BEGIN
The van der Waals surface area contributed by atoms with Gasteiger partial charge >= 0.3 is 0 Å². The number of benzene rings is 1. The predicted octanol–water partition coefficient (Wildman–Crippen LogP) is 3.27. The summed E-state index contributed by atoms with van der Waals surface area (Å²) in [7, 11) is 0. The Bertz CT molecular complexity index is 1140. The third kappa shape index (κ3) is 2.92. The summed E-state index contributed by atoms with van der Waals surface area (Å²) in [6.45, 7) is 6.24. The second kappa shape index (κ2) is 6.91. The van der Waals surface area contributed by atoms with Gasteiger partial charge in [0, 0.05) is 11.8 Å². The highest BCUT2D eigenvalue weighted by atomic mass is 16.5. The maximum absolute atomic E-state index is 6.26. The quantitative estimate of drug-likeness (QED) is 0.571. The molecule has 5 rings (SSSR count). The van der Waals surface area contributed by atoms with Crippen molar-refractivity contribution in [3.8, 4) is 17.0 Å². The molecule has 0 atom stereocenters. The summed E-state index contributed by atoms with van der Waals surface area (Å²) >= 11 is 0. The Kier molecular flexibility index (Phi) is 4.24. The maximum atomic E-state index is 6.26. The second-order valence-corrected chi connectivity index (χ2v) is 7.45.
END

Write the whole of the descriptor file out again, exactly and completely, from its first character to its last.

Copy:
The van der Waals surface area contributed by atoms with Gasteiger partial charge >= 0.3 is 0 Å². The number of benzene rings is 1. The predicted octanol–water partition coefficient (Wildman–Crippen LogP) is 3.27. The summed E-state index contributed by atoms with van der Waals surface area (Å²) in [7, 11) is 0. The Bertz CT molecular complexity index is 1140. The third kappa shape index (κ3) is 2.92. The summed E-state index contributed by atoms with van der Waals surface area (Å²) in [6.45, 7) is 6.24. The second kappa shape index (κ2) is 6.91. The van der Waals surface area contributed by atoms with Gasteiger partial charge in [0, 0.05) is 11.8 Å². The highest BCUT2D eigenvalue weighted by atomic mass is 16.5. The maximum absolute atomic E-state index is 6.26. The quantitative estimate of drug-likeness (QED) is 0.571. The molecule has 5 rings (SSSR count). The van der Waals surface area contributed by atoms with Crippen molar-refractivity contribution in [3.8, 4) is 17.0 Å². The molecule has 0 atom stereocenters. The summed E-state index contributed by atoms with van der Waals surface area (Å²) >= 11 is 0. The Kier molecular flexibility index (Phi) is 4.24. The maximum atomic E-state index is 6.26. The second-order valence-corrected chi connectivity index (χ2v) is 7.45.